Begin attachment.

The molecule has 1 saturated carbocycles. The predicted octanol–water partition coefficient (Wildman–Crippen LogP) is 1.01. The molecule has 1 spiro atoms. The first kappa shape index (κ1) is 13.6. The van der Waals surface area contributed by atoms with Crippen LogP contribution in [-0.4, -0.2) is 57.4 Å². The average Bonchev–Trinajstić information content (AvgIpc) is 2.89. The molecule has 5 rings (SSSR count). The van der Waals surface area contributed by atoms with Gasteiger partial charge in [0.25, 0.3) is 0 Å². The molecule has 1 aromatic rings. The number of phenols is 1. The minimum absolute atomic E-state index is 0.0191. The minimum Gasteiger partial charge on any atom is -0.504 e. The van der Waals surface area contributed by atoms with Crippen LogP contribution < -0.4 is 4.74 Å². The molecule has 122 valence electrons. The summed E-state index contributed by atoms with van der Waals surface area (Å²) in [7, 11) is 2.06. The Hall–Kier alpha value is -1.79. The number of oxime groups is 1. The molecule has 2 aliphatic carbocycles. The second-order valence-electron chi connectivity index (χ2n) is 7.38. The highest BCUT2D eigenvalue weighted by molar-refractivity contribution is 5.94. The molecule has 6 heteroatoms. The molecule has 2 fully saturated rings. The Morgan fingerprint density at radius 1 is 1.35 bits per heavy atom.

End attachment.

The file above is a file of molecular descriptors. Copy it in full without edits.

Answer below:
The molecule has 1 saturated carbocycles. The predicted octanol–water partition coefficient (Wildman–Crippen LogP) is 1.01. The molecule has 1 spiro atoms. The first kappa shape index (κ1) is 13.6. The van der Waals surface area contributed by atoms with Crippen LogP contribution in [-0.4, -0.2) is 57.4 Å². The average Bonchev–Trinajstić information content (AvgIpc) is 2.89. The molecule has 5 rings (SSSR count). The van der Waals surface area contributed by atoms with Gasteiger partial charge in [0.25, 0.3) is 0 Å². The molecule has 1 aromatic rings. The number of phenols is 1. The minimum absolute atomic E-state index is 0.0191. The minimum Gasteiger partial charge on any atom is -0.504 e. The van der Waals surface area contributed by atoms with Crippen LogP contribution < -0.4 is 4.74 Å². The molecule has 122 valence electrons. The summed E-state index contributed by atoms with van der Waals surface area (Å²) in [7, 11) is 2.06. The Hall–Kier alpha value is -1.79. The number of oxime groups is 1. The molecule has 2 aliphatic carbocycles. The second-order valence-electron chi connectivity index (χ2n) is 7.38. The highest BCUT2D eigenvalue weighted by molar-refractivity contribution is 5.94. The molecule has 6 heteroatoms. The molecule has 2 fully saturated rings. The Morgan fingerprint density at radius 1 is 1.35 bits per heavy atom.